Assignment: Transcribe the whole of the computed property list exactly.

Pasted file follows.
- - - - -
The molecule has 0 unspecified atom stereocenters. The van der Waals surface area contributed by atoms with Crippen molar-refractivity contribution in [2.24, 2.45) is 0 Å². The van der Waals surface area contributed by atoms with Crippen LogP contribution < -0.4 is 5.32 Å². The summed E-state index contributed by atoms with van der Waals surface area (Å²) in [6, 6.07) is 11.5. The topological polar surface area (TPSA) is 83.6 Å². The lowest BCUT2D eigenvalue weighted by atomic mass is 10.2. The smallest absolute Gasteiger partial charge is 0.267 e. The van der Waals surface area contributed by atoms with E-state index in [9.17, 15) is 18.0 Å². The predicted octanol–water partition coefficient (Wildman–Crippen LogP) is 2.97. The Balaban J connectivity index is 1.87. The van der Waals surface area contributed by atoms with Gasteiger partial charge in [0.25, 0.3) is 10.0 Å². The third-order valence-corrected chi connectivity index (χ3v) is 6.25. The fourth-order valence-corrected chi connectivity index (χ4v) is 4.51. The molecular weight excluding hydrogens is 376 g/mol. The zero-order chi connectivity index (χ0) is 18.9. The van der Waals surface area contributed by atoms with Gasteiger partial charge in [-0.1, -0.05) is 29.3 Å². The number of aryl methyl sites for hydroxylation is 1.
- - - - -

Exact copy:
The molecule has 0 unspecified atom stereocenters. The van der Waals surface area contributed by atoms with Crippen molar-refractivity contribution in [2.24, 2.45) is 0 Å². The van der Waals surface area contributed by atoms with Crippen LogP contribution < -0.4 is 5.32 Å². The summed E-state index contributed by atoms with van der Waals surface area (Å²) in [6, 6.07) is 11.5. The topological polar surface area (TPSA) is 83.6 Å². The lowest BCUT2D eigenvalue weighted by atomic mass is 10.2. The smallest absolute Gasteiger partial charge is 0.267 e. The van der Waals surface area contributed by atoms with E-state index in [9.17, 15) is 18.0 Å². The predicted octanol–water partition coefficient (Wildman–Crippen LogP) is 2.97. The Balaban J connectivity index is 1.87. The van der Waals surface area contributed by atoms with Gasteiger partial charge in [0.25, 0.3) is 10.0 Å². The third-order valence-corrected chi connectivity index (χ3v) is 6.25. The fourth-order valence-corrected chi connectivity index (χ4v) is 4.51. The molecular weight excluding hydrogens is 376 g/mol. The zero-order chi connectivity index (χ0) is 18.9. The van der Waals surface area contributed by atoms with Gasteiger partial charge in [-0.1, -0.05) is 29.3 Å². The number of aryl methyl sites for hydroxylation is 1.